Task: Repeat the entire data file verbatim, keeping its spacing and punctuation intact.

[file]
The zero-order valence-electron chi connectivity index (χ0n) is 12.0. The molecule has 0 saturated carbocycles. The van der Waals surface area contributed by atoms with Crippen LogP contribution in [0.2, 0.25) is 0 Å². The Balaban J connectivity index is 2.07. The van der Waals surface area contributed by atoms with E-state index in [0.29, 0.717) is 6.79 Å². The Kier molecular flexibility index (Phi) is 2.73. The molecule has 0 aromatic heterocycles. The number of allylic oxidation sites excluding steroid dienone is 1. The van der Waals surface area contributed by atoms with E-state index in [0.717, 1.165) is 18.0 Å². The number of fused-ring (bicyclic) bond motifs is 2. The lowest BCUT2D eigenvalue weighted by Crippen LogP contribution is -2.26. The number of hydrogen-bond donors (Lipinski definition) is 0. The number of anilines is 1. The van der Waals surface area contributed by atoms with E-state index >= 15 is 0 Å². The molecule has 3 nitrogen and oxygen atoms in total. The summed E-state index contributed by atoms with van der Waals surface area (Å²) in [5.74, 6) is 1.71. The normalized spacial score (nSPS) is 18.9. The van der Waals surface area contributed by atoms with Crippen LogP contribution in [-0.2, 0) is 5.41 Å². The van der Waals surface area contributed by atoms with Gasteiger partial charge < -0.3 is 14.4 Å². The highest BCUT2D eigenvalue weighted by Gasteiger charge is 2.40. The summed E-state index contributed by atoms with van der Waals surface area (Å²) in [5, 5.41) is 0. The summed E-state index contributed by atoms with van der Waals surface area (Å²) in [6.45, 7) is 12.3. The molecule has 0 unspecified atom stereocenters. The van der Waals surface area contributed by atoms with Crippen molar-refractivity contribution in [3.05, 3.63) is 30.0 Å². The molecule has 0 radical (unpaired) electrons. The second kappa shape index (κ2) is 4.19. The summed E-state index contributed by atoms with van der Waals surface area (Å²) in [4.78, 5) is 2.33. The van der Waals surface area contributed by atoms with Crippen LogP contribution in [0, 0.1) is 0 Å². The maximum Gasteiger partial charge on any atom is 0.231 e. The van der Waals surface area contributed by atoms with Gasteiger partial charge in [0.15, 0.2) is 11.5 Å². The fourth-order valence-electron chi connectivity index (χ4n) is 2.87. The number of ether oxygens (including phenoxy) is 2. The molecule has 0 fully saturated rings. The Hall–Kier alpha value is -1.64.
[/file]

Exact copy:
The zero-order valence-electron chi connectivity index (χ0n) is 12.0. The molecule has 0 saturated carbocycles. The van der Waals surface area contributed by atoms with Crippen LogP contribution in [0.2, 0.25) is 0 Å². The Balaban J connectivity index is 2.07. The van der Waals surface area contributed by atoms with E-state index in [0.29, 0.717) is 6.79 Å². The Kier molecular flexibility index (Phi) is 2.73. The molecule has 0 aromatic heterocycles. The number of allylic oxidation sites excluding steroid dienone is 1. The van der Waals surface area contributed by atoms with E-state index in [0.717, 1.165) is 18.0 Å². The number of fused-ring (bicyclic) bond motifs is 2. The lowest BCUT2D eigenvalue weighted by Crippen LogP contribution is -2.26. The number of hydrogen-bond donors (Lipinski definition) is 0. The number of anilines is 1. The van der Waals surface area contributed by atoms with E-state index >= 15 is 0 Å². The molecule has 3 nitrogen and oxygen atoms in total. The summed E-state index contributed by atoms with van der Waals surface area (Å²) in [5.74, 6) is 1.71. The normalized spacial score (nSPS) is 18.9. The van der Waals surface area contributed by atoms with Crippen LogP contribution in [-0.2, 0) is 5.41 Å². The van der Waals surface area contributed by atoms with Gasteiger partial charge < -0.3 is 14.4 Å². The highest BCUT2D eigenvalue weighted by Gasteiger charge is 2.40. The summed E-state index contributed by atoms with van der Waals surface area (Å²) in [5, 5.41) is 0. The summed E-state index contributed by atoms with van der Waals surface area (Å²) in [6.45, 7) is 12.3. The molecule has 0 unspecified atom stereocenters. The van der Waals surface area contributed by atoms with Crippen molar-refractivity contribution in [3.05, 3.63) is 30.0 Å². The molecule has 0 radical (unpaired) electrons. The second kappa shape index (κ2) is 4.19. The summed E-state index contributed by atoms with van der Waals surface area (Å²) in [4.78, 5) is 2.33. The van der Waals surface area contributed by atoms with Crippen LogP contribution in [0, 0.1) is 0 Å². The maximum Gasteiger partial charge on any atom is 0.231 e. The van der Waals surface area contributed by atoms with Gasteiger partial charge in [0.15, 0.2) is 11.5 Å². The fourth-order valence-electron chi connectivity index (χ4n) is 2.87. The number of ether oxygens (including phenoxy) is 2. The molecule has 0 fully saturated rings. The Hall–Kier alpha value is -1.64.